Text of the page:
13And Moses said unto the people, Fear ye not, stand still, and see the salvation of the Lord, which he will shew to you to day: for the Egyptians whom ye have seen to day, ye shall see them again no more for ever.
14The Lord shall fight for you, and ye shall hold your peace.
21And Moses stretched out his hand over the sea; and the Lord caused the sea to go back by a strong east wind all that night, and made the sea dry land, and the waters were divided.
22And the children of
23And the Egyptians pursued, and went in after them to the midst of the sea, even all Pharaoh's horses, his chariots, and his horsemen.
24And it came to pass, that in the morning watch the Lord looked unto the host of the Egyptians through the pillar of fire and of the cloud, and troubled the host of the Egyptians,
25And took off their
chariot wheels, that they drave
them heavily: so that the Egyptians said, Let us flee from the face of
26And the Lord said unto Moses, Stretch out thine hand over the sea, that the waters may come again upon the Egyptians, upon their chariots, and upon their horsemen.
27And Moses stretched forth his hand over the sea, and the sea returned to his strength when the morning appeared; and the Egyptians fled against it; and the Lord overthrew the Egyptians in the midst of the sea.
28And the waters returned, and covered the chariots, and the horsemen, and all the host of Pharaoh that came into the sea after them; there remained not so much as one of them.
29But the children of
30Thus the Lord saved
Thus the Lord saved
After participating in this lesson, each student will be able to:
1. Tell how
2. Compare and contrast the Israelites' deliverance from bondage through
3. Sing a song of praise to God, giving thanks for salvation.
A. From Despair to Deliverance
B. Lesson Background
I. Terrifying Situation (Exodus 14:13, 14)
A. Watch Closely (v. 13)
B. Do Nothing (v. 14)
The Fight-or-Flight Response
II. Miraculous Intervention (Exodus 14:21-28)
A. Israelites Escape (vv. 21, 22)
B. Egyptians Pursue (v. 23)
C. God Fights (vv. 24, 25)
D. Egyptians Perish (vv. 26-28)
Power from Above
A. Summary of Deliverance (v. 29)
B. Evidence of Freedom (v. 30)
A. Our Great Salvation
C. Thought to Remember
We were supposed to fly directly across
After more than an hour with teeth chattering and hearts pounding, we emerged into smooth air just south of the airport. The evening sun was setting, and rays were filtering through the storm clouds. We landed safely, and everyone clapped for joy for the "great salvation" we had just experienced. We had moved quickly from despair to deliverance.
Perhaps our emotions were a bit like what the Israelites experienced at the
To understand the miraculous nature of the exodus events, one must look back
to the very beginnings of the book of Exodus itself. In the first place, young
Moses was saved from a death sentence by divine circumstances to be reared in
Pharaoh's household (Exodus 2:1-10; Acts 7:20-22).
But at age 40, Moses killed an Egyptian overseer and had to flee for his own
life. He then spent 40 years as a shepherd before being confronted by God in
the burning bush (Exodus
7:23-32). Moses thus became the man to lead God's people out of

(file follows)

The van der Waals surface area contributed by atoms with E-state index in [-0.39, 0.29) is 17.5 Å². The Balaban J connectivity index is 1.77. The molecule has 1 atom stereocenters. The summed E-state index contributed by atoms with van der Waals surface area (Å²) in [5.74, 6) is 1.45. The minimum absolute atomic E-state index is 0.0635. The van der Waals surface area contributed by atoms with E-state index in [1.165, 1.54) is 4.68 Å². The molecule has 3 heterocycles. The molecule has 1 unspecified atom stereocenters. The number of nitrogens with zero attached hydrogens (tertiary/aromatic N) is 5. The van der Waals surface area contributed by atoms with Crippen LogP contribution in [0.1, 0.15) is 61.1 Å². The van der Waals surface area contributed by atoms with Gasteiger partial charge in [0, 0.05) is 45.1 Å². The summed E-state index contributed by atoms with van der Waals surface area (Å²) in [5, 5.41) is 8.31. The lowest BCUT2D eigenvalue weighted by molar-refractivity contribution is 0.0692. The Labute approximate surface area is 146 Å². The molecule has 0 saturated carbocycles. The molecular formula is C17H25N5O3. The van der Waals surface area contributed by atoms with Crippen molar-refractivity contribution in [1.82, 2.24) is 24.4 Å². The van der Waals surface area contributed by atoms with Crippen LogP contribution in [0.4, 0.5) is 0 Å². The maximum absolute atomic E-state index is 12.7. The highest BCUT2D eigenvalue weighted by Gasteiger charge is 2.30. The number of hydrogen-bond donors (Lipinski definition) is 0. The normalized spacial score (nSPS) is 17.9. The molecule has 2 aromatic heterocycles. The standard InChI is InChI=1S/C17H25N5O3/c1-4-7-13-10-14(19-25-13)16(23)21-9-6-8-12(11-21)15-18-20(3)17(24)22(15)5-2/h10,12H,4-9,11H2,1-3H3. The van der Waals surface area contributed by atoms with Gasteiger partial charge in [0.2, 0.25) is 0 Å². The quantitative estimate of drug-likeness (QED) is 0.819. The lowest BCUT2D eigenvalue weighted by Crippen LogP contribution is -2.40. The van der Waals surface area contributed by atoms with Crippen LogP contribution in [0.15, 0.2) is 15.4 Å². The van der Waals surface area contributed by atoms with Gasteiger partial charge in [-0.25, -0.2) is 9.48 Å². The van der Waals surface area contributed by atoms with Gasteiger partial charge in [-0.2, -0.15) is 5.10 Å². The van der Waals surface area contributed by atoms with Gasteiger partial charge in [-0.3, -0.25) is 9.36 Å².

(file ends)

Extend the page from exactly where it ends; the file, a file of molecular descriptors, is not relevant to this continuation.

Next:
The miracles of the plagues reached a climax with the death of the firstborn
When we read Exodus
14:2, we see that God had deliberately led the people into an impossible
position (from a human point of view), with their backs to the sea. God placed
An Israelite countermarch tricked Pharaoh into thinking that the Israelites
were confused in their attempt to escape into the wilderness (v. 3). God used
this opportunity to "harden Pharaoh's heart" so Pharaoh would chase
after the Israelites with his army (vv. 4-6). This
he did, with his 600 "chosen" chariots plus many other chariots and
horsemen (vv. 7-9).
The Israelites reacted with great fear and consternation (v. 10). With
sarcasm, "they said unto Moses, Because there
were no graves in
13. And Moses said unto the people, Fear ye not, stand still, and see the salvation of the Lord, which he will shew to you to day: for the Egyptians whom ye have seen to day, ye shall see them again no more for ever.
The Hebrew word for stand still is a special form that means "to take one's stand within oneself." Thus the phrase stand still is addressed more to the hearer's attitude than to physical posture. In other words, the Israelites are to be calm and confident, not wavering in their trust in God. All they have to do is wait and see the salvation of the Lord.
The word see, used three times, is emphasized in this verse. At the end of the chapter, at the conclusion of the great salvation accomplished by God, the Israelites will see "Egyptians dead upon the sea shore," they will see God's "great work" (Exodus 14:30, 31). Moses addresses the people's fears most appropriately as he predicts that the Egyptians whom ye have seen to day, ye shall see them again no more for ever. Death is about to become a sudden reality for many Egyptians, whose culture is fixated on a religion of death.
14. The Lord shall fight for you, and ye shall hold your peace.
The Lord is the "man of war" (Exodus 15:3) who
announces His strategy and goals from the beginning (see 6:2-8). The
exodus events, wilderness experiences, and conquest of
21. And Moses stretched out his hand over the sea; and the Lord caused the sea to go back by a strong east wind all that night, and made the sea dry land, and the waters were divided.
There are two things in Exodus 14:15-20 (not in today's text) that we should note as we move to verse 21. First, verse 16 tells us that Moses is stretching out not just his hand, but the "rod" that has been the visible means of God's power throughout the plagues. This rod has been important from the beginning of this deliverance (see Exodus 4:17). Many times the text recounts that Moses stretches out this rod to do signs and miracles (see Exodus 7:19, 20; 8:5, 16, 17; 9:23; 10:13; 17:9-12). However, Moses eventually uses the rod in a way that displeases God (see Numbers 20:11).
We may wonder why God even bothers to use Moses and his rod to get things done. It seems to be a principle that God prefers to work through the human instrument. God usually finds someone to push His plan forward (example: Isaiah 6:8), but sometimes He doesn't (example: Ezekiel 22:30). Yet even when the human instrument is involved, we know that the signs and miracles ultimately come from God.